government to include states, foundations and industry to assure its sustainability and impact



2.2 FIVE-YEAR GOALS
Five-year strategic goals are demonstrable, measurable, definable and achievable:
           Achieve 70 percent Building Energy Efficiency (BEE)1. BEE is based on the First Law of
           Thermodynamics (on a primary energy basis) and is expressed as a ratio:
                            ER
                   BEE =                                                                               (1)
                            EC
        Where:
                   ER = Energy Required.
                           This is the energy required at the building boundary to control the four basic
                           exposure parameters (thermal, lighting, acoustic and chemical (IEQ)) within
                           “acceptable” values for all occupied spaces as defined by codes, standards, and
                           functional requirements of the facility




1
    Presently, BEE for Commercial Buildings is estimated at 50%


    4     NCEMBT-070912
                                                                                          2. BACKGROUND




               EC = Energy Consumed
                        This is the necessary energy to provide the ER, including all associated parasitic
                        losses or Energy Waste (EW) within the building boundary; therefore
               EC = ER + EW                                                                            (2)
       Equation (1) can be expressed as
                          ER
                BEE =                                                                                  (3)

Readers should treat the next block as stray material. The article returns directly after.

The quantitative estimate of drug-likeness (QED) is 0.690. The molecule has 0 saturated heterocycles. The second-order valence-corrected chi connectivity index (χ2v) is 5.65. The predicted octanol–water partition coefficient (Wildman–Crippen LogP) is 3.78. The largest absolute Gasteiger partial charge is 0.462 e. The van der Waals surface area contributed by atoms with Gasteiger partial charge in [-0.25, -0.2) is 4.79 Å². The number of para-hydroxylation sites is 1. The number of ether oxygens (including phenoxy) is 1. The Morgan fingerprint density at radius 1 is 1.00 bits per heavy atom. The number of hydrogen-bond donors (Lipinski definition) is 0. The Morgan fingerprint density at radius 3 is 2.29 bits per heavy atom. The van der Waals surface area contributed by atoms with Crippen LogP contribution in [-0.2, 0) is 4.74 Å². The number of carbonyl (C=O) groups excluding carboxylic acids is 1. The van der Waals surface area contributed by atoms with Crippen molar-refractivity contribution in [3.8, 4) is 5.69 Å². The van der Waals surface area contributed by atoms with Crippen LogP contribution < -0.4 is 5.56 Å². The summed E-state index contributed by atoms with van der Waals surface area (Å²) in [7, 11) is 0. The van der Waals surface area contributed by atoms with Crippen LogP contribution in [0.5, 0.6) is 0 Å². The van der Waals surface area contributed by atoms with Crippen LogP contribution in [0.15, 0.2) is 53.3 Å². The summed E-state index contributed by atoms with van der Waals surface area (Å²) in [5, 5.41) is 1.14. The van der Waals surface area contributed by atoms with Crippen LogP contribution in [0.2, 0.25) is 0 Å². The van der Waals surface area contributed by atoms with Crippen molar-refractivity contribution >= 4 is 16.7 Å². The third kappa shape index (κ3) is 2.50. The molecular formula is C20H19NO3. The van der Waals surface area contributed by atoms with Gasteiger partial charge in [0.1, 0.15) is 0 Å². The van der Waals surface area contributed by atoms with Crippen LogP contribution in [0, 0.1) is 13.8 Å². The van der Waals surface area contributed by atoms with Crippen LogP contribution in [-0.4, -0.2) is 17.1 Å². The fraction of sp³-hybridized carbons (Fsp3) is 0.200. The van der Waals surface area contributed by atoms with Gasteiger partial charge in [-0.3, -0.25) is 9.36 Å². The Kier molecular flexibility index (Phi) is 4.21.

ER + EW


Evidence has long indicated that some buildings, which have large envelope or internal loads but simple
control systems, perform with a high BEE but large ER; and others, which have low envelope and internal
loads and complex control systems, perform with a low BEE and a small ER. Moreover, evidence
indicates that the components of EW may be of the same magnitude as ER, resulting in BEE values in the
50% range.
       20% reduction in Energy Required (ER) compared to the current baseline in buildings through
       measures that reduce envelope and internal loads.
       20% reduction in Energy Waste (EW) compared to the current baseline in buildings caused by
       deficiencies in design concepts and details, and by deficiencies in construction.
       20% reduction in Energy Waste (EW) compared to the current baseline in buildings caused by
       deficiencies in operations and maintenance procedures during the life of the building.
       20% improvement in occupant response or performance resulting from enhanced control of
       thermal, lighting, acoustic and/or IAQ technologies that are capable of reducing Energy Required
       or Energy Waste by 20% compared to the current baseline.
       By objective measures, successful market transformation through adoption of the technologies,
       standards and/or processes developed by the NCEMBT and its partners.
       An overall “accuracy” of 80% to diagnose and evaluate the performance of the buildings used in
       this five-year plan.




                                                                                    NCEMBT-070912     5
2. BACKGROUND



2.3 DEFINITION OF MARKET TRANSFORMATION (MT)
The conventional definition of “market transformation” stems from the notion that the volumes of
purchases of a specific product or service can be “transformed” into purchases of a higher quality product
or service. Abundant literature on “market transformation” in North American energy efficiency exists,
and here the term means “a strategic effort of government, utility and other organizations to intervene in
the market, causing beneficial, lasting changes in the structure or function of the market, leading to
increases in the adoption of energy efficient products, services and / or practices.”